Jump to content

The problem with drafting non-premium positions in the 1st round


Recommended Posts

Simply stated, margin for error. 

When a team drafts a safety, guard, or tight end in the 1st round, fans instantly start comparing him to the best players at his position. "Yes! We just got our own Kam Chancellor, Steve Hutchinson, or Tony Gonzalez!" 

The problem is, those guys don't come around every year, so most of the time you end up with a lesser version. Herein lies the rub. 

Across the NFL, above average players at premium positions are monumentally more valuable than above average players at non-premium positions. 

Here's a little experiment. We'll informally decide who the #10 player at a certain position is and discuss how that player is viewed across the NFL. 

QB: You could make a pretty decent case Matt Ryan is the #10 QB in the NFL. He is in the middle of a $100+ million contract extension and multiple teams would give up significant resources to have him as a QB. He's very valuable. 

WR: I'm going to say Mike Evans is the #10 WR in the NFL. He is still playing under his rookie contract but there should be little doubt Tampa Bay is very happy with him and he will be handsomely paid soon. 

LT: Andrew Whitworth: Has been playing forever, has been well compensated, and any team using a 1st round pick on a tackle would be happy if that player had a career like Whitworth. 

EDGE: Olivier Vernon. Just signed a $85 million contract extension. 

SS: George Iloka. Did not seem to have hot interest from the rest of the league and signed a 5-year $30 million extension with the team that drafted him. 

As you can see, drafting a safety in the 1st round only really works out if you pick a top 3-5 caliber player. If Dan Quinn got on the stage and said "We're really excited to have added the next George Iloka to the Falcons," most fans would probably not be very excited. 

Link to comment
Share on other sites

  • Replies 382
  • Created
  • Last Reply

Top Posters In This Topic

My problem with what you're saying is that "premium position" depends on what team you're talking about. For example I'm pretty sure most would consider corner a premium position, but Carolina let an all-pro walk. Why? Because the believe it's not a premium in there system. So I really think it depends on the team/scheme.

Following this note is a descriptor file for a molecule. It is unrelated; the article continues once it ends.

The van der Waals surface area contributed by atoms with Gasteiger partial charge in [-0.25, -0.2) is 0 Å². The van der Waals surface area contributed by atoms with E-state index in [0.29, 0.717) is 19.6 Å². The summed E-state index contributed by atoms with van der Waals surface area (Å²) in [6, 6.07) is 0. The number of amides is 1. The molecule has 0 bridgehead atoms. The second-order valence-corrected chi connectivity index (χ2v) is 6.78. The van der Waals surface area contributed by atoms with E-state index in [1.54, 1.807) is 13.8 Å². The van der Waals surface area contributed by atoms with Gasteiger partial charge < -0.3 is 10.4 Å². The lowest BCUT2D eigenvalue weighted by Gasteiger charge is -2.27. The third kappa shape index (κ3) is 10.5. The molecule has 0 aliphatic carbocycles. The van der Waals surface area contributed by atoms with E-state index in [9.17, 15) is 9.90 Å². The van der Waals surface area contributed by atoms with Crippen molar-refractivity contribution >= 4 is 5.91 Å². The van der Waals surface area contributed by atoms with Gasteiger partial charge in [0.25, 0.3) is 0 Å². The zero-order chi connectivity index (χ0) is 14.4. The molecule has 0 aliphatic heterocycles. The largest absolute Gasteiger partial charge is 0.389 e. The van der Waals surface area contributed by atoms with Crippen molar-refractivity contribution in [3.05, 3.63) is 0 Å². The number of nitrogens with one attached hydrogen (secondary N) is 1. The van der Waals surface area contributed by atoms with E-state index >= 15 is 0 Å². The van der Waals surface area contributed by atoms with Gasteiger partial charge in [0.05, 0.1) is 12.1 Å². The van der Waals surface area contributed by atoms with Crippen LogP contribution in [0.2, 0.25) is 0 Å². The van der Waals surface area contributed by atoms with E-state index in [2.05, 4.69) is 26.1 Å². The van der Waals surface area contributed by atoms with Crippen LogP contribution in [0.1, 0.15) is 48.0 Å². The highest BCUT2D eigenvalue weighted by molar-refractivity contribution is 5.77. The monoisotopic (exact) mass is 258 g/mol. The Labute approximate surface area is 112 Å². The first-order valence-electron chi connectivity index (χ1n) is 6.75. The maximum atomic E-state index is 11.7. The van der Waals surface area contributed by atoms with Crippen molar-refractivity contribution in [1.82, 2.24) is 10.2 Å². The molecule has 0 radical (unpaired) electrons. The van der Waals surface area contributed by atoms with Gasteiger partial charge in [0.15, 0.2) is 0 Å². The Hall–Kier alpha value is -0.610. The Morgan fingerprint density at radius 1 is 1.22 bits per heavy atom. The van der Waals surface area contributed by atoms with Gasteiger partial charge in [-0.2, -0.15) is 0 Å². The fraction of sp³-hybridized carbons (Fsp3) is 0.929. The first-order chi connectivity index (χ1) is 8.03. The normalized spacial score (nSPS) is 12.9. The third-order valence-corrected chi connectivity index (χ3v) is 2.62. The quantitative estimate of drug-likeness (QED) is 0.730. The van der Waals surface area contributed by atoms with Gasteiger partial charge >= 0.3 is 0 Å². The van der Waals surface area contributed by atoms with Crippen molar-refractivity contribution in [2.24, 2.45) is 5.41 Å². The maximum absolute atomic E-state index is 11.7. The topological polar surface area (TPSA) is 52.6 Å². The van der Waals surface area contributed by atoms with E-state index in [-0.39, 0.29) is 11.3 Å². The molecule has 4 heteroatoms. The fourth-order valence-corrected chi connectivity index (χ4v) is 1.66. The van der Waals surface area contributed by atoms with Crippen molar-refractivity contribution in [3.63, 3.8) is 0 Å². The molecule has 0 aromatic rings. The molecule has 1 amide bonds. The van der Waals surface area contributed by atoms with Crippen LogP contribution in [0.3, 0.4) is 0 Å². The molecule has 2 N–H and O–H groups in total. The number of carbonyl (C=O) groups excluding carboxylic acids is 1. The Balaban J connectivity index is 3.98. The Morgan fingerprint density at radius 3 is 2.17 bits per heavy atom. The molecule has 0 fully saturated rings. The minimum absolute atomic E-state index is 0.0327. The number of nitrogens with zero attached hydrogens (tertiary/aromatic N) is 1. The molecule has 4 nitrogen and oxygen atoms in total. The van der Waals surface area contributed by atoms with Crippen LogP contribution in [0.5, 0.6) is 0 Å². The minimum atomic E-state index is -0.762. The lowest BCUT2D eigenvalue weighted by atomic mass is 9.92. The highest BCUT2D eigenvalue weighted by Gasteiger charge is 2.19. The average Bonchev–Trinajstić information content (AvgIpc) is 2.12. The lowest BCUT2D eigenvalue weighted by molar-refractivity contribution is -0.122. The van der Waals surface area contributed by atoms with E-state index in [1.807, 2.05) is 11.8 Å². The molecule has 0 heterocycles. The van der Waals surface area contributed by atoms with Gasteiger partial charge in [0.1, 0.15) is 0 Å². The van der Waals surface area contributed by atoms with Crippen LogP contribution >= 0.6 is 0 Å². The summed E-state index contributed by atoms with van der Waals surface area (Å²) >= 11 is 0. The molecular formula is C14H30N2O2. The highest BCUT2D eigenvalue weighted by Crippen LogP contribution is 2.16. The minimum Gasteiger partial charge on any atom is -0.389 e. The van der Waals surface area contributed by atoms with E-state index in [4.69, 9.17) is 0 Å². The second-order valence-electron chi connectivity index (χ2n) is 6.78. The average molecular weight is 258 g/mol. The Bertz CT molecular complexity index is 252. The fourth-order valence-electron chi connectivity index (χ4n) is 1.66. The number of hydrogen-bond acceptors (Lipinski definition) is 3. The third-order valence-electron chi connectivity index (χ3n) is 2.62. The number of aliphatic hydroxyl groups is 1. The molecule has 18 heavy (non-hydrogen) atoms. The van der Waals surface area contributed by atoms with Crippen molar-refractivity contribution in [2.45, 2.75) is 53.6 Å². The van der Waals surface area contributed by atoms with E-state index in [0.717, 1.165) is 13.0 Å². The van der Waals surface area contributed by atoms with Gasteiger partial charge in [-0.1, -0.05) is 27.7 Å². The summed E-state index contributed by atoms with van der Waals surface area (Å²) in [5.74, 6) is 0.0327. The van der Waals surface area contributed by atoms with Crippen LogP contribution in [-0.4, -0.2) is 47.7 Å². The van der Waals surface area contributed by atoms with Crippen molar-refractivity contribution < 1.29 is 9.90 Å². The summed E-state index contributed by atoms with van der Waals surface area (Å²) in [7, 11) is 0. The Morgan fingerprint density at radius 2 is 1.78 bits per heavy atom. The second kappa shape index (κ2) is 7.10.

Link to comment
Share on other sites

so are we supposed to go like this in 1st round?:

2016 - Defensive End

2017 - Cornerback

2018 - Quarterback

2019 - Left Tackle

2020 - Defensive End

2021 - Cornerback

2022 - Quarterback

2023 - Left Tackle

Wash......Rinse......Repeat...

Link to comment
Share on other sites

Quinn has stated several times that the SS is one of the most important positions for his defensive scheme - that makes it a premium position for HIS scheme.

You cant throw a blanket statement on what every team considers a premium position because every team run different schemes and value positions differently.

Link to comment
Share on other sites

Just now, HaRdH3ad said:

My problem with what you're saying is that "premium position" depends on what team you're talking about. For example I'm pretty sure most would consider corner a premium position, but Carolina let an all-pro walk. Why? Because the believe it's not a premium in there system. So I really think it depends on the team/scheme.

As well as the player actually playing the position. 

In general, you can debate positional value. When it comes to specific picks, you arent talking about positional value anymore, you're talking about specific players. 

There's also a ton of noise with respect to the types of positions that get publicity...which throws off the analysis. 

Link to comment
Share on other sites

Just now, FentayeJones said:

Quinn has stated several times that the SS is one of the most important positions for his defensive scheme - that makes it a premium position for HIS scheme.

You cant throw a blanket statement on what every team considers a premium position because every team run different schemes and value positions differently.

True......I believe in the NFL in general is the safeties are becoming more and more important than they have been in years past.

Link to comment
Share on other sites

3 minutes ago, FentayeJones said:

Quinn has stated several times that the SS is one of the most important positions for his defensive scheme - that makes it a premium position for HIS scheme.

You cant throw a blanket statement on what every team considers a premium position because every team run different schemes and value positions differently.

Feel free to name all the strong safeties in the NFL you would consider premium players for Quinn's system. 

Link to comment
Share on other sites

To be as cliche as possible, the unit is only as strong as it's weakest link.

Sure, the hook at the end of a chain is required to secure it around an object, but if the link in the exact middle of the chain is broken, the entire assembly is worthless...

Much like a defense in the NFL.

Link to comment
Share on other sites

I think the OP has a point in general.

You get to use FA and the draft to build your team.

Would you rather try to get a very good/very good pass rusher, corner, QB, LT in free agency?